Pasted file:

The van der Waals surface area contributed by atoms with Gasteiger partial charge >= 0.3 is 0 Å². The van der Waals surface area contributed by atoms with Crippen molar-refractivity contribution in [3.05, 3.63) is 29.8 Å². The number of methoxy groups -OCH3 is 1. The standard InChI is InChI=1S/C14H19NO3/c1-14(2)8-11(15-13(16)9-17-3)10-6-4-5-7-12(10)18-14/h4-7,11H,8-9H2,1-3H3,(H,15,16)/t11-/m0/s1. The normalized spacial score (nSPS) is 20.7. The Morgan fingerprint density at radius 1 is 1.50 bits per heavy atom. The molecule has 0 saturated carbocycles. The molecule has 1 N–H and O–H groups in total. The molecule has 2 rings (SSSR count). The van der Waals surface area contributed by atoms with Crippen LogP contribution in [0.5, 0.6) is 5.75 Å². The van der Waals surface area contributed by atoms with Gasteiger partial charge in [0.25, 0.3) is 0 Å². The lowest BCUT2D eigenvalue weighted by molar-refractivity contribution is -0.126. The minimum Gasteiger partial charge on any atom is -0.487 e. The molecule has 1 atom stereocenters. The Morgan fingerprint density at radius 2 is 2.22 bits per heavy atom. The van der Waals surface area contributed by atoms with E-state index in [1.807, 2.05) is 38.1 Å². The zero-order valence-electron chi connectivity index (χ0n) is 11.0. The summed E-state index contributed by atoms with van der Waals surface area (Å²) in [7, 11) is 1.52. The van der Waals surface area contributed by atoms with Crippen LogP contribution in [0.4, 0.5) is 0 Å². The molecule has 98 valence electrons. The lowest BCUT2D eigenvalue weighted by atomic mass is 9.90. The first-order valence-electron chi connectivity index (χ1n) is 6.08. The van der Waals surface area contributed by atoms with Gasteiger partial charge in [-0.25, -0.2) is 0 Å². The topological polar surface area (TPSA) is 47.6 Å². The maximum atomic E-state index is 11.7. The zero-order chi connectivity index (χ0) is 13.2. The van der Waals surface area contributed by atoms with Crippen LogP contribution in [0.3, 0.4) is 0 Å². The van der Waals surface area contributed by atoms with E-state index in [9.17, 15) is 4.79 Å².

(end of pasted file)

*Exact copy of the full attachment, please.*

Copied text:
The van der Waals surface area contributed by atoms with Gasteiger partial charge >= 0.3 is 0 Å². The van der Waals surface area contributed by atoms with Crippen molar-refractivity contribution in [3.05, 3.63) is 29.8 Å². The number of methoxy groups -OCH3 is 1. The standard InChI is InChI=1S/C14H19NO3/c1-14(2)8-11(15-13(16)9-17-3)10-6-4-5-7-12(10)18-14/h4-7,11H,8-9H2,1-3H3,(H,15,16)/t11-/m0/s1. The normalized spacial score (nSPS) is 20.7. The Morgan fingerprint density at radius 1 is 1.50 bits per heavy atom. The molecule has 0 saturated carbocycles. The molecule has 1 N–H and O–H groups in total. The molecule has 2 rings (SSSR count). The van der Waals surface area contributed by atoms with Crippen LogP contribution in [0.5, 0.6) is 5.75 Å². The van der Waals surface area contributed by atoms with Gasteiger partial charge in [0.25, 0.3) is 0 Å². The lowest BCUT2D eigenvalue weighted by molar-refractivity contribution is -0.126. The minimum Gasteiger partial charge on any atom is -0.487 e. The molecule has 1 atom stereocenters. The Morgan fingerprint density at radius 2 is 2.22 bits per heavy atom. The van der Waals surface area contributed by atoms with E-state index in [1.807, 2.05) is 38.1 Å². The zero-order valence-electron chi connectivity index (χ0n) is 11.0. The summed E-state index contributed by atoms with van der Waals surface area (Å²) in [7, 11) is 1.52. The van der Waals surface area contributed by atoms with Crippen LogP contribution in [0.4, 0.5) is 0 Å². The molecule has 98 valence electrons. The lowest BCUT2D eigenvalue weighted by atomic mass is 9.90. The first-order valence-electron chi connectivity index (χ1n) is 6.08. The van der Waals surface area contributed by atoms with Gasteiger partial charge in [-0.25, -0.2) is 0 Å². The topological polar surface area (TPSA) is 47.6 Å². The maximum atomic E-state index is 11.7. The zero-order chi connectivity index (χ0) is 13.2. The van der Waals surface area contributed by atoms with Crippen LogP contribution in [0.3, 0.4) is 0 Å². The van der Waals surface area contributed by atoms with E-state index in [9.17, 15) is 4.79 Å².